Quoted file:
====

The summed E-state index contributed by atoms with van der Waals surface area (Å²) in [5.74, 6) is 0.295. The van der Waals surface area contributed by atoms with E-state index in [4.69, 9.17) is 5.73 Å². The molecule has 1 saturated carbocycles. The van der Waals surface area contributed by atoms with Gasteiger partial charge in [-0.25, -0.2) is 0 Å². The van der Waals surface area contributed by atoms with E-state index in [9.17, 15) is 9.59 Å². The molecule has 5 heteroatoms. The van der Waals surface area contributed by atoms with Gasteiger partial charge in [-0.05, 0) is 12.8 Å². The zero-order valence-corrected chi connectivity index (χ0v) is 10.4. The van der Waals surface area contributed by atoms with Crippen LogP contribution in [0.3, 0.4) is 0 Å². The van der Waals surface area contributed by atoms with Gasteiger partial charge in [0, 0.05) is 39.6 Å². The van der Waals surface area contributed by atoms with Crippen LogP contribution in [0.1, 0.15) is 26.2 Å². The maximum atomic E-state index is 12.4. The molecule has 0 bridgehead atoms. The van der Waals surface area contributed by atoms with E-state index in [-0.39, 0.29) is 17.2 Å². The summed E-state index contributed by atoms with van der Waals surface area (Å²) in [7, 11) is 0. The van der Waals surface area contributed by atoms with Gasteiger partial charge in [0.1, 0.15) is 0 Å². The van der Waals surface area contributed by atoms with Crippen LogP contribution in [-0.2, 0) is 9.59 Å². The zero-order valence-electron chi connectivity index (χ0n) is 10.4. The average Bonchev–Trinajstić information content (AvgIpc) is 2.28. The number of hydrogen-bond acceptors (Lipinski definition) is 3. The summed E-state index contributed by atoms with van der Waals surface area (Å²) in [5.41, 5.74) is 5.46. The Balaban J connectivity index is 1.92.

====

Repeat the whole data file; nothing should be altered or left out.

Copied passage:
The summed E-state index contributed by atoms with van der Waals surface area (Å²) in [5.74, 6) is 0.295. The van der Waals surface area contributed by atoms with E-state index in [4.69, 9.17) is 5.73 Å². The molecule has 1 saturated carbocycles. The van der Waals surface area contributed by atoms with Gasteiger partial charge in [-0.25, -0.2) is 0 Å². The van der Waals surface area contributed by atoms with E-state index in [9.17, 15) is 9.59 Å². The molecule has 5 heteroatoms. The van der Waals surface area contributed by atoms with Gasteiger partial charge in [-0.05, 0) is 12.8 Å². The zero-order valence-corrected chi connectivity index (χ0v) is 10.4. The van der Waals surface area contributed by atoms with Crippen LogP contribution in [0.3, 0.4) is 0 Å². The van der Waals surface area contributed by atoms with Gasteiger partial charge in [0, 0.05) is 39.6 Å². The van der Waals surface area contributed by atoms with Crippen LogP contribution in [0.1, 0.15) is 26.2 Å². The maximum atomic E-state index is 12.4. The molecule has 0 bridgehead atoms. The van der Waals surface area contributed by atoms with E-state index in [-0.39, 0.29) is 17.2 Å². The summed E-state index contributed by atoms with van der Waals surface area (Å²) in [7, 11) is 0. The van der Waals surface area contributed by atoms with Gasteiger partial charge in [0.1, 0.15) is 0 Å². The van der Waals surface area contributed by atoms with Crippen LogP contribution in [-0.2, 0) is 9.59 Å². The zero-order valence-electron chi connectivity index (χ0n) is 10.4. The average Bonchev–Trinajstić information content (AvgIpc) is 2.28. The number of hydrogen-bond acceptors (Lipinski definition) is 3. The summed E-state index contributed by atoms with van der Waals surface area (Å²) in [5.41, 5.74) is 5.46. The Balaban J connectivity index is 1.92.